Commerce Committee Passes Udall Amendment to Require First National Safety Standards for Dangerous, Unregulated Gas Gathering Lines
Udall votes against committee passage of Pipeline Safety bill due to lack of action on methane leaks, pledges to keep fighting for further improvement as bill moves forward
WASHINGTON – Today, during a Senate Commerce Committee markup of the PIPES Act of 2019, U.S. Senator Tom Udall (D-N.M.) secured passage of his critical amendment to require the first-ever national safety standards for nearly 100,000 miles of the most dangerous natural gas “gathering” lines that have been left unregulated for decades – even though many of these lines carry the same risks as other federally-regulated pipelines. The amendment also requires the U.S. Government Accountability Office (GAO) to conduct a study that reviews the availability of location and other data on natural gas gathering lines.
However, the committee failed to include Udall’s other measure to combat dangerous leaks of methane – a greenhouse gas super pollutant – from natural gas pipelines by requiring the use of the best available technology. As a result, Udall voted against advancing the full PIPES Act of 2019 and pledged to continue fighting for provisions to control methane leaks in the final PIPES Act, as the bill moves to the full Senate.
“My amendment will significantly improve public safety, providing the first-ever safety standards for nearly 100,000 miles of dangerous, unregulated gas gathering pipelines that can threaten our homes, families, and communities,” Udall said. “History shows that we cannot rely on PHMSA to act on its own, so I am glad that the Commerce Committee adopted this critical amendment to require them to act within 90 days of this bill’s passage – especially at a time when oil and gas and residential development are increasing in states like New Mexico and more and more lives are at risk from these unregulated pipelines. Tragedies involving unregulated gathering lines have already struck too many communities and oil and gas workers, and this amendment will fix a gaping hole in our safety framework to save lives and bolster public safety.”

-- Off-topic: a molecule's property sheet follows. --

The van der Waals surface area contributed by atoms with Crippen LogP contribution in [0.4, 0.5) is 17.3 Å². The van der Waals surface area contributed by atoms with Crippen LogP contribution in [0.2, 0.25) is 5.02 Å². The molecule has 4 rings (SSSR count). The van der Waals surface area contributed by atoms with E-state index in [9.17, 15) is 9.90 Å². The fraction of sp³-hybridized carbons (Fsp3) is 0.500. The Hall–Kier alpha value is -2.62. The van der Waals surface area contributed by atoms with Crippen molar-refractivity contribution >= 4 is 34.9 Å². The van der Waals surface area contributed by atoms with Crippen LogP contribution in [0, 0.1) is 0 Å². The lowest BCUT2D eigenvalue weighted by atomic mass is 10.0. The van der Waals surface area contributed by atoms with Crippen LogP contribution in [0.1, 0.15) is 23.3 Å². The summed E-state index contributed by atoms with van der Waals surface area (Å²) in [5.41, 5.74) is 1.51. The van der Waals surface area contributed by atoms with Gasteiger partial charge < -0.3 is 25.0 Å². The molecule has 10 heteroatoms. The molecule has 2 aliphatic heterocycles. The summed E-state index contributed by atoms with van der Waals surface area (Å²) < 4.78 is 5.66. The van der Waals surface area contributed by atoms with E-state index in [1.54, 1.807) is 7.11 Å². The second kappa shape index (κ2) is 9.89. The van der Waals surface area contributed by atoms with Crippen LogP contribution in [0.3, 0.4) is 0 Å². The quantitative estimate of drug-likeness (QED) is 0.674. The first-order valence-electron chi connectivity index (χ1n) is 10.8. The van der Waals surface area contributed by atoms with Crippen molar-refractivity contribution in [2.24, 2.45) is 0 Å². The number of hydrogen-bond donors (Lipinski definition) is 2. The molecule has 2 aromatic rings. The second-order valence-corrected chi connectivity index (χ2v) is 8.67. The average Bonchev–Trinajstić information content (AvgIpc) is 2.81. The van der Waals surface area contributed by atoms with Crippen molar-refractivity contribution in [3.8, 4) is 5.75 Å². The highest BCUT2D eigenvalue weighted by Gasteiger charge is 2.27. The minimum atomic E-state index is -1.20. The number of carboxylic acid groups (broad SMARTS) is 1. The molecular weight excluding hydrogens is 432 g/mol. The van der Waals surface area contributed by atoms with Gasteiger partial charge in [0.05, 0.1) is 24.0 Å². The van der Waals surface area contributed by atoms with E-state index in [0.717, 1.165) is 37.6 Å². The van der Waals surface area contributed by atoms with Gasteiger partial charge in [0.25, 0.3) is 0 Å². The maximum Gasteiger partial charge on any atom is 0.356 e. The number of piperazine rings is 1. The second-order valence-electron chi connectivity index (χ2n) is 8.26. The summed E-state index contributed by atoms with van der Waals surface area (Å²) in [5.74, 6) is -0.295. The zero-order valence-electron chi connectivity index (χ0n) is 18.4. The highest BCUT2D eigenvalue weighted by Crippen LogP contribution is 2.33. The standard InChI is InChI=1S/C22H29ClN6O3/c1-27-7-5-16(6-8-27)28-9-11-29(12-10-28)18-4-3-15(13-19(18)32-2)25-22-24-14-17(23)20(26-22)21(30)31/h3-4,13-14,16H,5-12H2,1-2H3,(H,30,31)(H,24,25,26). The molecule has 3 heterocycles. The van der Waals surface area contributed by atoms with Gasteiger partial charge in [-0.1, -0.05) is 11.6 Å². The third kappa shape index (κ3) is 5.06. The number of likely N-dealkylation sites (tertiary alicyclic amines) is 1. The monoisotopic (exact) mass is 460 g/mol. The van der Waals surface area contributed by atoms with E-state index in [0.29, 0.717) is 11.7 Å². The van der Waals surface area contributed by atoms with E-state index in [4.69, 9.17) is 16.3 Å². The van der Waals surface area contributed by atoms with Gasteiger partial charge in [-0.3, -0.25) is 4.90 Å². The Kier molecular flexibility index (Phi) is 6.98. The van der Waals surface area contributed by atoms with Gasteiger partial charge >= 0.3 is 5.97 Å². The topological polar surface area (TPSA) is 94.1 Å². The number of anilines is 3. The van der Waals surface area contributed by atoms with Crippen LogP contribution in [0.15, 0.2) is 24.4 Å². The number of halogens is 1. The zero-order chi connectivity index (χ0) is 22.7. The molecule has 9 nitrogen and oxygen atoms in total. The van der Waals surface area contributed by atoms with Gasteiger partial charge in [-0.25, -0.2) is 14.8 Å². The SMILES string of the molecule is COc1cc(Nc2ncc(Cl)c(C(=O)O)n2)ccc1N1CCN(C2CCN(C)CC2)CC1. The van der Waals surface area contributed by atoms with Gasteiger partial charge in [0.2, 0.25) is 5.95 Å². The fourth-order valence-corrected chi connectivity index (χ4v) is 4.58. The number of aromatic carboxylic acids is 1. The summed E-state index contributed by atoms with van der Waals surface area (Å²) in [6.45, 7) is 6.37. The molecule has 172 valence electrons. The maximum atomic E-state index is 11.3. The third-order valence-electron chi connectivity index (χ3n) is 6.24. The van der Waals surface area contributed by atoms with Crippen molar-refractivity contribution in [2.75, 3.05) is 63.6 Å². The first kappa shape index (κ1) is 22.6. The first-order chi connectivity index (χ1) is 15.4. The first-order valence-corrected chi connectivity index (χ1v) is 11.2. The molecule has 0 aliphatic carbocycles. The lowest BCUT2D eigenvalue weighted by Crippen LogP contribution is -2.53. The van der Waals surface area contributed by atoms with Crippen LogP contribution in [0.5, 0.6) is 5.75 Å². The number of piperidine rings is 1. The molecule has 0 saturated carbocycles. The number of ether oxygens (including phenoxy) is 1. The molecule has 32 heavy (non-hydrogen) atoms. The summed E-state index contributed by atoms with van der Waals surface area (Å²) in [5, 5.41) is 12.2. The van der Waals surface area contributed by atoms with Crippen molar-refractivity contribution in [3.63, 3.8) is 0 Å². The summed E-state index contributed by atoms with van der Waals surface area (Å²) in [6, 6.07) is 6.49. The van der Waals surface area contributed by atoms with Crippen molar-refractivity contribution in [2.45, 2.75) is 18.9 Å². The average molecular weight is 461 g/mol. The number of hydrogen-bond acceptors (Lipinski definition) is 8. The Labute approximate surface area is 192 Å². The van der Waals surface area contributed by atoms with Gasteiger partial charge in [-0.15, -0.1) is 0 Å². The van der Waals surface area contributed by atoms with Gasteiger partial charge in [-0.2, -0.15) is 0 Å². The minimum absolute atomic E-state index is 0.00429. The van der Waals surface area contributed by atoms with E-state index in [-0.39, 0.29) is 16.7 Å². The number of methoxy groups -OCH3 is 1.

“But we simply must do more to protect people and our environment from the methane that is leaking from all types natural gas pipelines, endangering our communities and accelerating climate change,” Udall continued. “It’s the year 2019 – and the technology we have to detect and repair methane leaks is very advanced. We should not be relying on the public’s eyes and noses. Given the safety risks and the looming threat of climate change, we can and must do better. Methane is a climate change super-pollutant and we don’t even know how much is being released from pipelines. That needs to change, and I will continue to fight to include a sensible methane leak prevention amendment in the final bill.”
The Udall amendment that was adopted by the Commerce Committee requires the Secretary of Transportation to ensure completion of a stalled safety rule at PHMSA proposed by the Obama administration in 2016 that would regulate natural gas gathering lines of eight inches and larger, which would be approximately 100,000 miles of gathering lines (81 Fed. Reg. 20722; Docket No. PHMSA–2011–0023). Despite years of debate, the vast majority of natural gas gathering lines remain unregulated by PHMSA even though many are the same size and pressure of regulated interstate transmission lines. Due to increasing development of oil and natural gas in the United States, the Interstate Natural Gas Association of America estimates that over 300,000 additional miles of new onshore gas gathering lines are likely to be constructed over the next 20 years.
The amendment also requires the Government Accountability Office (GAO) to review the availability of location and other technical data that is collected or expected to be collected by natural gas gathering line operators and to make any recommendations as a result of the review. It is common for operators to have very little information or understanding about the location of their gathering line infrastructure, which can present dangers as residential and other developments begin to encroach on these lines.
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